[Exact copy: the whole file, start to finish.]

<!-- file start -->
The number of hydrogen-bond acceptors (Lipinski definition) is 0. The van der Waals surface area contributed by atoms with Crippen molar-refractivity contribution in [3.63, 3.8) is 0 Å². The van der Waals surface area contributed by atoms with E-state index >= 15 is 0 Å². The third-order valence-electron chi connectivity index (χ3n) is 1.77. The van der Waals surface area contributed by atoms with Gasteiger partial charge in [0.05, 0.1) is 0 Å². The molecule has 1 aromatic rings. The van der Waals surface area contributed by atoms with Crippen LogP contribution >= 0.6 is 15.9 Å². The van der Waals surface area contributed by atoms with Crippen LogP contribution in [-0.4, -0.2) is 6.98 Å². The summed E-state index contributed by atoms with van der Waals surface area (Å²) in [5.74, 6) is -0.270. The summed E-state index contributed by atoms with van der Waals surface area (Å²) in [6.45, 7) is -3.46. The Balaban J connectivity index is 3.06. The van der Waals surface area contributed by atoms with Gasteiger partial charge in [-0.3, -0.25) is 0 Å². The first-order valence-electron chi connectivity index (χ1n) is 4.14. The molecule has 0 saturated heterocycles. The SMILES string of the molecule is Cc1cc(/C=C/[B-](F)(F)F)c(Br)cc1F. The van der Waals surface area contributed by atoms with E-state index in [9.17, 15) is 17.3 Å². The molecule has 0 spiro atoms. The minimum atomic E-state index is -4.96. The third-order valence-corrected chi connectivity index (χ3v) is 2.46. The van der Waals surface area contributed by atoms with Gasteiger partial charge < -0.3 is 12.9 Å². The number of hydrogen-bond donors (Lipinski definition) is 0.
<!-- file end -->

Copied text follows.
The number of hydrogen-bond acceptors (Lipinski definition) is 0. The van der Waals surface area contributed by atoms with Crippen molar-refractivity contribution in [3.63, 3.8) is 0 Å². The van der Waals surface area contributed by atoms with E-state index >= 15 is 0 Å². The third-order valence-electron chi connectivity index (χ3n) is 1.77. The van der Waals surface area contributed by atoms with Gasteiger partial charge in [0.05, 0.1) is 0 Å². The molecule has 1 aromatic rings. The van der Waals surface area contributed by atoms with Crippen LogP contribution >= 0.6 is 15.9 Å². The van der Waals surface area contributed by atoms with Crippen LogP contribution in [-0.4, -0.2) is 6.98 Å². The summed E-state index contributed by atoms with van der Waals surface area (Å²) in [5.74, 6) is -0.270. The summed E-state index contributed by atoms with van der Waals surface area (Å²) in [6.45, 7) is -3.46. The Balaban J connectivity index is 3.06. The van der Waals surface area contributed by atoms with Gasteiger partial charge in [-0.3, -0.25) is 0 Å². The first-order valence-electron chi connectivity index (χ1n) is 4.14. The molecule has 0 saturated heterocycles. The SMILES string of the molecule is Cc1cc(/C=C/[B-](F)(F)F)c(Br)cc1F. The van der Waals surface area contributed by atoms with E-state index in [9.17, 15) is 17.3 Å². The molecule has 0 spiro atoms. The minimum atomic E-state index is -4.96. The third-order valence-corrected chi connectivity index (χ3v) is 2.46. The van der Waals surface area contributed by atoms with Gasteiger partial charge < -0.3 is 12.9 Å². The number of hydrogen-bond donors (Lipinski definition) is 0.